The Black Keys are not your typical rock stars. It’s no wonder critics have deemed them the Clark Kent and Peter Parker of the rock scene. Dan Auerbach (vocals and guitar) and Patrick Carney (drums) may look ordinary from the outside, but once they start to jam, you are suddenly transported into some kind of twisted spaghetti western you’ll want to stay in.

Their seventh album together, El Camino, is the Keys’ much anticipated follow-up to 2010’s Brothers, the album that earned them three Grammy Awards, including Best Alternative Music Album. Suddenly, The Black Keys were the soundtrack of pretty much every movie that came out in 2011 (think The Dilemma and Limitless, among others), as well as at least one beer ad (Molson M features “Tighten Up”). And with El Camino they strike again.

The first single, “Lonely Boy,” is a delicious melange of rock and soul that you won’t be able to get enough of. The lyrics are rather sombre (“So you tore my heart out / And I don’t mind bleeding/ Any old time you keep me waiting”) but an energetic “oh-oh-oh I gotta love that keeps me waiting” propels the song into catchy rock heaven.  Loneliness never sounded so appealing and most importantly, so fun.

The theme of loneliness is persistent throughout El Camino, but it is a celebration rather than a lament. “Lonely Boy” is followed up by “Dead and Gone,” in which Auerbach sings “After every word you say / I’m feeling dead and gone.” It’s a hard-and-heavy piece, softened by the singer’s trademark moan. Patrick Carney’s drumsticks know their way around Auerbach’s beat-up howl and turn a song about a broken heart into a thumping garage anthem.

The album continues on a high with “Gold on the Ceiling,” which begins with that very familiar buzz that you heard on Brothers’ “Howlin’ For You.” The song is part rock, part gospel, and includes back-up female vocals.

“Little Black Submarines” begins as a smoky ballad, which sounds a lot like the stuff Auerbach wrote for his solo album Keep it Hid back in 2009. “A broken heart is blind,” he laments just before the song lifts itself up and Carney once again provides it with solid drums.

 “Run Right Back” is the album’s best showcase of Auerbach’s limber fingers which make every female fan wish she was in his arms instead of that darn lucky guitar. This is further reinforced by the lyrics “She’s the worst thing I’ve been addicted to.” It’s hard not to imagine Auerbach and Carney in a feast of panties and bras flying in the air. The song is a sexy smooth operator, much like the album itself.
El Camino doesn’t have a weak moment, and every song is better than the last one. Dan Auerbach told Rolling Stone recently that “Lonely Boy” was not even the obvious first single, and you’ll be convinced of that once you hear the album yourself.  “Sister” and “Stop Stop,” a sleek dance number that I hope to never see on Glee, but that is very good, are two personal favorites that I definitely wouldn’t mind hearing on the local rock radio station (if such a thing as a “rock radio” still exists).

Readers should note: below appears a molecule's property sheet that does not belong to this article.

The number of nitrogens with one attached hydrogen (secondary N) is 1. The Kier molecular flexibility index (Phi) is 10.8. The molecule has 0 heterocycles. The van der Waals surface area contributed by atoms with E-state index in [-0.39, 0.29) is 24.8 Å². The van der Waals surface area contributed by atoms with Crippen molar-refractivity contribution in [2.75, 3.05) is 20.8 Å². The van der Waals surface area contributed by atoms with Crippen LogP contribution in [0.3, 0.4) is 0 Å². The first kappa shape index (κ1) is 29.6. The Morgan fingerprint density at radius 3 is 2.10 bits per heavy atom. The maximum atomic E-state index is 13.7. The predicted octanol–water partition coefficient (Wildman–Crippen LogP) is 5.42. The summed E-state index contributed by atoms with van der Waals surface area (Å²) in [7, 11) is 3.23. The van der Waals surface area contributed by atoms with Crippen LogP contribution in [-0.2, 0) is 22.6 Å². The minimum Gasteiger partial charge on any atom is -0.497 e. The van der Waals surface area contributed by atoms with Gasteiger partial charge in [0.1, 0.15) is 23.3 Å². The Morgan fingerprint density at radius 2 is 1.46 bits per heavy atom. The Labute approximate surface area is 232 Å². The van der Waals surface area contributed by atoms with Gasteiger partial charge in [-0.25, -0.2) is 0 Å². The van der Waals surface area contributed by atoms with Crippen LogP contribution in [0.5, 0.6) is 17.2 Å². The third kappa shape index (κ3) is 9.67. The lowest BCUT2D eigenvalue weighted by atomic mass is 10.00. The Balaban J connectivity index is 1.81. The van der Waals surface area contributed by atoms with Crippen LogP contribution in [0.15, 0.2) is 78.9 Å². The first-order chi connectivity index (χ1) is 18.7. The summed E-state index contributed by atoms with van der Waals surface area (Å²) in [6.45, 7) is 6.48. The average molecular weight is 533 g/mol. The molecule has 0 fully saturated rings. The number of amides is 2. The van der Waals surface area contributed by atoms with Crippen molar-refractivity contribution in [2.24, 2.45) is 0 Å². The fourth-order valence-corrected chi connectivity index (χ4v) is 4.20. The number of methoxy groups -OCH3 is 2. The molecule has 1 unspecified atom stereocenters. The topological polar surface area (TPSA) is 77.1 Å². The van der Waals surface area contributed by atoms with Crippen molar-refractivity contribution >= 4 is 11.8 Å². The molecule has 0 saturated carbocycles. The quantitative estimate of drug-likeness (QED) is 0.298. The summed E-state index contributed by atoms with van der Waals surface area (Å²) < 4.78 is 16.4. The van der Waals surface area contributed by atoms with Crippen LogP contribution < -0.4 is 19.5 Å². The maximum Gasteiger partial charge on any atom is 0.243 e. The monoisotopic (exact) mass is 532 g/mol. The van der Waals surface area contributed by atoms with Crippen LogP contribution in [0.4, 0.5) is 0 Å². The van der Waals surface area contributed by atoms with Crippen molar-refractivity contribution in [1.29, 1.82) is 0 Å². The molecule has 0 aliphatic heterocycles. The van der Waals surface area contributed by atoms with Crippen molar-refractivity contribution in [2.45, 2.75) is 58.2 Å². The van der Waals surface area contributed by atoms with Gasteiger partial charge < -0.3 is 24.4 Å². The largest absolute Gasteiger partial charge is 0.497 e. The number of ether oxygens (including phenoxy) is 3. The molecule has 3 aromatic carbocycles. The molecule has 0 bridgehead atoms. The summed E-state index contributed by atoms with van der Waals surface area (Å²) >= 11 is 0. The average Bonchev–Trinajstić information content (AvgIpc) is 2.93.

The album marks The Keys’ third collaboration with Danger Mouse (Brian Burton) since 2008’s Attack & Release.  El Camino is definitely more polished than the band’s pre-Attack & Release records, but they are never far from their roots. Solid guitar and drums dominate the album, with songs about women leaving men and men leaving women being the main theme.  Seventies flair is mixed with rock is mixed with soul is mixed with R&B. The Black Keys truly are the unlikely heroes of the alternative – they are far more powerful than they appear.
Trial tracks: “Lonely Boy,” “Little Black Submarines,” “Run Right Back,” “Sister”
By Radina Papukchieva
Follow me on twitter @Papukchieva

About Radina Papukchieva

Radina Papukchieva came to live in, be consumed by, and love Montreal in 2003 from Bulgaria, with her mother and little sister. She is still a semester away from graduating from Concordia University, where she is doing a double major in journalism and communication and cultural studies, as well as a minor in film studies. Her interests include film, TV, and popular culture. And Woody Allen. She is a film writer for and co-creator of The Cafe Phenomenon. Her list of inspirational people includes Tina Fey, primarily. Among her other interests are music, art, literature, and of course, food. Her film reviews have appeared in The Concordian and The Mirror.

3 responses »

  1. rongreezy says:

    I’m definitely a Black Keys fan! I first got really into them when they came out with Attack & Release…then they had their whole “BlakRoc” project with Dame Dash and a host of hip hop figures, and I was really sold! It’s too bad that there won’t be a follow up to “Blakroc”, but that’s ok, because when they bring out music like El Camino, that makes up for it. Great review!

    • Thanks, Ron! A lot of people diss the Keys for supposedly “selling out” by changing their sound, but I think they just keep getting better and better! It’s refreshing to see someone else agree with me 🙂

      • rongreezy says:

        No problem! I get so tired of the whole idea of “selling out”, to the point where sometimes it gets funny when people make the assertion. It’s as if artists that have chosen music as a career are automatically supposed to take a vow of poverty just so they can supposedly stay true to their art…B.S.!!! Not saying that an artist should take every opportunity to get $ at the expense of themselves and others, but seriously. This is called the music and entertainment BUSINESS for a reason. Long live the Keys. LOL! 🙂

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